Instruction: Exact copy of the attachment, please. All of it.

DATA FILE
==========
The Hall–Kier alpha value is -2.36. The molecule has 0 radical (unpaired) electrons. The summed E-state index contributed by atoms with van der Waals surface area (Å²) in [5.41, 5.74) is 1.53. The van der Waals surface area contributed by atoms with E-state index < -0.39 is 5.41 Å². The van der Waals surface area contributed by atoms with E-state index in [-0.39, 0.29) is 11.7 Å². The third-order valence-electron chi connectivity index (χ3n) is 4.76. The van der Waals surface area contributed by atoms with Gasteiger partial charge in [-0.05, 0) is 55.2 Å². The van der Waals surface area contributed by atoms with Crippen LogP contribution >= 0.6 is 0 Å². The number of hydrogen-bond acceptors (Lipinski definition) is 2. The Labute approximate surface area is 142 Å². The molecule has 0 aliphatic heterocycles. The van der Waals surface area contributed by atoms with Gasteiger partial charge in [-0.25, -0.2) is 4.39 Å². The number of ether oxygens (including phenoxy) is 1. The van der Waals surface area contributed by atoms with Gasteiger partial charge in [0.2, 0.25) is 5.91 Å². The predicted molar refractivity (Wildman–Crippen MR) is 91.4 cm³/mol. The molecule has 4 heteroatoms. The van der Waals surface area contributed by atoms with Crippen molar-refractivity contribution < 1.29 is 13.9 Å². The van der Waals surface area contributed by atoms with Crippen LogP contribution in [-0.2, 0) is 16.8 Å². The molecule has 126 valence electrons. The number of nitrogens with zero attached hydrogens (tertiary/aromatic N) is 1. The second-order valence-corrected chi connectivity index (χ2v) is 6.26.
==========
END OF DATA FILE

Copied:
The Hall–Kier alpha value is -2.36. The molecule has 0 radical (unpaired) electrons. The summed E-state index contributed by atoms with van der Waals surface area (Å²) in [5.41, 5.74) is 1.53. The van der Waals surface area contributed by atoms with E-state index < -0.39 is 5.41 Å². The van der Waals surface area contributed by atoms with E-state index in [-0.39, 0.29) is 11.7 Å². The third-order valence-electron chi connectivity index (χ3n) is 4.76. The van der Waals surface area contributed by atoms with Gasteiger partial charge in [-0.05, 0) is 55.2 Å². The van der Waals surface area contributed by atoms with Crippen LogP contribution >= 0.6 is 0 Å². The number of hydrogen-bond acceptors (Lipinski definition) is 2. The Labute approximate surface area is 142 Å². The molecule has 0 aliphatic heterocycles. The van der Waals surface area contributed by atoms with Gasteiger partial charge in [-0.25, -0.2) is 4.39 Å². The number of ether oxygens (including phenoxy) is 1. The van der Waals surface area contributed by atoms with Gasteiger partial charge in [0.2, 0.25) is 5.91 Å². The predicted molar refractivity (Wildman–Crippen MR) is 91.4 cm³/mol. The molecule has 4 heteroatoms. The van der Waals surface area contributed by atoms with Crippen molar-refractivity contribution < 1.29 is 13.9 Å². The van der Waals surface area contributed by atoms with Crippen LogP contribution in [-0.2, 0) is 16.8 Å². The molecule has 126 valence electrons. The number of nitrogens with zero attached hydrogens (tertiary/aromatic N) is 1. The second-order valence-corrected chi connectivity index (χ2v) is 6.26.